Bristlecone "Adjustment" #1

There has been some recent chatline discussion on whether the MBH98 bristlecone pine series were “adjusted” for non-climatic factors. A number of posters seem to think that they were so “adjusted. For example, Tom Rees said on http://www.davidappell.com:

on Monday, January 31st, Tom Rees said

Me again… James: Mann et al 1999 seem to be very clear. They’re not sure what causes the surge in the Bristlecone pines, so they play safe and remove it. So it’s not in the ‘Hockey stick’ at all…

To the extent that one can ever be certain about MBH98 methods, I am completely confident that the “adjustment” discussed in MBH99 was not implemented in MBH98. The archived MBH98 PC series can be replicated almost exactly and do not show any such “adjustment”; an email to Natuurwetenschap by Mann states that the sensitivity on bristlecones was done after MBH98.

This does not totally end the story. Curiously, the archived version of the North American PC1 at NOAA for MBH99 is not the “adjusted” version, but the unadjusted version from the BACKTO_1000 directory. In most walks of life, there would be some check that they did not forget to do the adjustment in their downstream calculations, but I am unaware of any such checks, and, the unavailability of source code or supporting calculations makes direct verification impossible.

Secondly, one of the representations of MBH98 was that the proxies were all linearly related to climatic factors. The discussion of MBH99 states quite clearly that non-climatic factors affect bristlecone pine growth and adjustments are required. (I disagree with the MBH99 adjustment, but will return to that with a full description of the procedure on another occasion in the near future.) If so, then this clearly imposes an obligation on MBH to have promptly notified Nature of the fact that some of the MBH98 proxies did not meet the criteria set out and to publish a Corrigendum, demonstrating the effect on MBH98 calculations.

Shouldn’t MBH “adjust” the bristlecone pines before they do their PC calculations for the 15th century network? Shouldn’t they have done this a long time ago? The bristlecones have already been demoted to the PC4 using correct PC calculations? If they are “adjusted” according to MBH99 methods, do they fall still further? Is there any change to their “significance”? Inquiring minds want to know.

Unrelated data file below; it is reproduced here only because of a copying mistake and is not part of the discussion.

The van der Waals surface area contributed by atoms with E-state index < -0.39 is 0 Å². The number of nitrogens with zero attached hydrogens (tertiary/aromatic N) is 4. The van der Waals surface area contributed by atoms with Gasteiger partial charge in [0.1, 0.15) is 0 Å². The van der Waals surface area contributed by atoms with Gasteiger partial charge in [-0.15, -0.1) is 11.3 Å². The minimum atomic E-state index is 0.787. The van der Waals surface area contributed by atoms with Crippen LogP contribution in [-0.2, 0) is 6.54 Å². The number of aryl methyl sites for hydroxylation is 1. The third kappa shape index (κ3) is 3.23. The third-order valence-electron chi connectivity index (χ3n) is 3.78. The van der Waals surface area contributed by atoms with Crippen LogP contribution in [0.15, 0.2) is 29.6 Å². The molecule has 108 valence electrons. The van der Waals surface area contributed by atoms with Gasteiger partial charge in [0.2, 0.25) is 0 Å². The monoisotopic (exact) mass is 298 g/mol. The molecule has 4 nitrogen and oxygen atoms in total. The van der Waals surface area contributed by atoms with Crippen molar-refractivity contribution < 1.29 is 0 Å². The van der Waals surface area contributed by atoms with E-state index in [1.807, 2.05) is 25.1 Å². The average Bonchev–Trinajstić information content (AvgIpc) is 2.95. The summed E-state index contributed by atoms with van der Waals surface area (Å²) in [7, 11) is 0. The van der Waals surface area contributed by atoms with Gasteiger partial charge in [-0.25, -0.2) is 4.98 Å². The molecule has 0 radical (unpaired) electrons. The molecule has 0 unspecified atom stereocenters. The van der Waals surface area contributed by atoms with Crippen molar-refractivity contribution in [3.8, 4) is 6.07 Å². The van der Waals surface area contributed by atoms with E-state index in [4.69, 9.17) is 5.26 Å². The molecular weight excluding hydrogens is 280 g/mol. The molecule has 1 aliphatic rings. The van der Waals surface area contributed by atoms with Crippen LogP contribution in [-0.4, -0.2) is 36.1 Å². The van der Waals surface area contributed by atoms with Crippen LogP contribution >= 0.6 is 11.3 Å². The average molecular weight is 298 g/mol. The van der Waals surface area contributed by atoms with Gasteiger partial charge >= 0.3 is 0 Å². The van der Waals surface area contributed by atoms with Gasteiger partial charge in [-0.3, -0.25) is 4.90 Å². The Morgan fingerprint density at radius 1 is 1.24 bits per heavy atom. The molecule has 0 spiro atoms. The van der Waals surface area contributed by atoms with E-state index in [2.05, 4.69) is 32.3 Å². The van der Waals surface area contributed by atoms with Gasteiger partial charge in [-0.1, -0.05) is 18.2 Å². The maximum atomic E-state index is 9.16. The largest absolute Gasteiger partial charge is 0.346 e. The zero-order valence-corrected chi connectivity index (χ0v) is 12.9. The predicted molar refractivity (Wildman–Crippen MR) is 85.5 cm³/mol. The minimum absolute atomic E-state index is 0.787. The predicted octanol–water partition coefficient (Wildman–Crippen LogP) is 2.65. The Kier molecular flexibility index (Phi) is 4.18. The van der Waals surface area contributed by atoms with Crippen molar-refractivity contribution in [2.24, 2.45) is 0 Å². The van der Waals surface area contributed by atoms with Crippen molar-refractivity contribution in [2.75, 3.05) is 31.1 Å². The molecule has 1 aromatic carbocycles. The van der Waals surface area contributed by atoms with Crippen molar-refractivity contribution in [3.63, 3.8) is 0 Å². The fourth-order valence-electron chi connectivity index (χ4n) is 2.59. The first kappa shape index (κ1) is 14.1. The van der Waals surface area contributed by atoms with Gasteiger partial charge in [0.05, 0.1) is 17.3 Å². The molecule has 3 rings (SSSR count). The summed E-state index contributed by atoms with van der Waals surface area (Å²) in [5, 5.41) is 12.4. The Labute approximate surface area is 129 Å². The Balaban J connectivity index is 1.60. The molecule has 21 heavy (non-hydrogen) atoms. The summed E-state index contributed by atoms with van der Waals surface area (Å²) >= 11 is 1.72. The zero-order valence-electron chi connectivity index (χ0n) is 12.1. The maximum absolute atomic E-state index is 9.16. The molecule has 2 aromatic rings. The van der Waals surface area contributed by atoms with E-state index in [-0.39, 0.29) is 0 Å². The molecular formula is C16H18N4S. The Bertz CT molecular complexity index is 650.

I didn’t mention this issue in my first remarks on the current efforts to salvage MBH98, but it seems it might be an important issue and that MBH have little more homework to do.

8 Comments

  1. Tom Rees
    Posted Feb 8, 2005 at 11:18 AM | Permalink | Reply

    The point is that the ‘Hockey stick’ is from MBH99, not MBH98. Your criticisms of MBH98 may also apply to MBH99, but this has to be shown and not simply assumed (especially given that much of your criticism seems to revolve around the BCPs, which were specifically filtered from MBH99). Inquring minds, as they say, want to know.

    By confusing the two (as you do in your ‘Where’s wald’ post) you do your readers a disservice.

  2. Steve McIntyre
    Posted Feb 8, 2005 at 2:08 PM | Permalink | Reply

    The MBH99 hockey stick is a splice of the MBH98 result for the period 1400-1980 and the 1000-1399 period calculated in MBH99. Thus all the issues that we discuss in respect to MBH98, including the 15th century problems, apply exactly to the MBH99 graphic.

    Leaving aside the question of whether the bristlecone pine adjustment in MBH99 is appropriate (which I don’t think it is), there is no attempt at adjustment in the 15th century step which is common to the two graphics. You’ve misunderstood what MBH are doing here.

    You’ve been wondering what a reconstruction without BCPs would look like: it would look at least as un-hockey stick shaped as our reconstruction in MM05 (E&E). That reconstruction uses a correct PC method, in which the main hockey stick effect of the BCP is demoted to the PC4. In our reconstruction, we used the first 2 PCs of the NOAMER network and hence the BCPs do not dominate, resulting in "warm" early 15th century values. Using the same splicing method as MBH99, these "warm" early 15th century values would carry forward into a 1000-1980 reconstruction. We are not attempting to offer amended MBH calculations as a temperature history and, for our purposes, it was sufficient to show the contradiction arising from 15th century results with MBH claims of 20th century uniqueness. I’m going to post up a more detailed response on the 2 vs 5 PC issues, but the issues briefly are: 1) was the recently reported Preisendorfer method actually used in MBH98 (as opposed to them wishing that they’d used it? does it matter whether it wasn’t used in MBH98, if they can "get" MBH98-type results with it? 2) robustness – is the 5 PC method robust to the presence/absence of BCPs: look at my posting showing the 5 PCs from the CENSORED file – there’s no hockeystick. 3) statistical significance – this is a major focus of MM05 (GRL) and people don’t seem to have paid much attention to this so far, but it’s a really important point.